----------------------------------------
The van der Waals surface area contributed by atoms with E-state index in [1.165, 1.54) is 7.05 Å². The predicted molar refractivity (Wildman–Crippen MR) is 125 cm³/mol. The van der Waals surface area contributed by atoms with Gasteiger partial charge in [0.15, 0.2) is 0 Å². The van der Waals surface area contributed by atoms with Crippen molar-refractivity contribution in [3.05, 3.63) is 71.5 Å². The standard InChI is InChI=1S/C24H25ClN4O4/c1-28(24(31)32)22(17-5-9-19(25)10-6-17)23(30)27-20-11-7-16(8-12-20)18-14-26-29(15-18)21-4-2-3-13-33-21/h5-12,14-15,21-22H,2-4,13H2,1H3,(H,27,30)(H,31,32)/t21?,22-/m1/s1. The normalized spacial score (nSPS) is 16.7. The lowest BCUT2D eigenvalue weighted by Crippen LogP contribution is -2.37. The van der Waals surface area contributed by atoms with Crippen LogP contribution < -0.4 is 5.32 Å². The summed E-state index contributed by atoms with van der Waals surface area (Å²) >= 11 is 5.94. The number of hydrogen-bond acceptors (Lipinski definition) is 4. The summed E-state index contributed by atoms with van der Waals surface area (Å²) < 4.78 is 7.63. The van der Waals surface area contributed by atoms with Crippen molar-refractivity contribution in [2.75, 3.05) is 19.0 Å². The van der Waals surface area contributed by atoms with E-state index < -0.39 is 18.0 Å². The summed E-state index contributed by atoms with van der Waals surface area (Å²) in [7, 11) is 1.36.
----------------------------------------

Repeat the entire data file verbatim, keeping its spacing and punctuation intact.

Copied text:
The van der Waals surface area contributed by atoms with E-state index in [1.165, 1.54) is 7.05 Å². The predicted molar refractivity (Wildman–Crippen MR) is 125 cm³/mol. The van der Waals surface area contributed by atoms with Gasteiger partial charge in [0.15, 0.2) is 0 Å². The van der Waals surface area contributed by atoms with Crippen molar-refractivity contribution in [3.05, 3.63) is 71.5 Å². The standard InChI is InChI=1S/C24H25ClN4O4/c1-28(24(31)32)22(17-5-9-19(25)10-6-17)23(30)27-20-11-7-16(8-12-20)18-14-26-29(15-18)21-4-2-3-13-33-21/h5-12,14-15,21-22H,2-4,13H2,1H3,(H,27,30)(H,31,32)/t21?,22-/m1/s1. The normalized spacial score (nSPS) is 16.7. The lowest BCUT2D eigenvalue weighted by Crippen LogP contribution is -2.37. The van der Waals surface area contributed by atoms with Crippen LogP contribution < -0.4 is 5.32 Å². The summed E-state index contributed by atoms with van der Waals surface area (Å²) >= 11 is 5.94. The number of hydrogen-bond acceptors (Lipinski definition) is 4. The summed E-state index contributed by atoms with van der Waals surface area (Å²) < 4.78 is 7.63. The van der Waals surface area contributed by atoms with Crippen molar-refractivity contribution in [2.75, 3.05) is 19.0 Å². The van der Waals surface area contributed by atoms with E-state index < -0.39 is 18.0 Å². The summed E-state index contributed by atoms with van der Waals surface area (Å²) in [7, 11) is 1.36.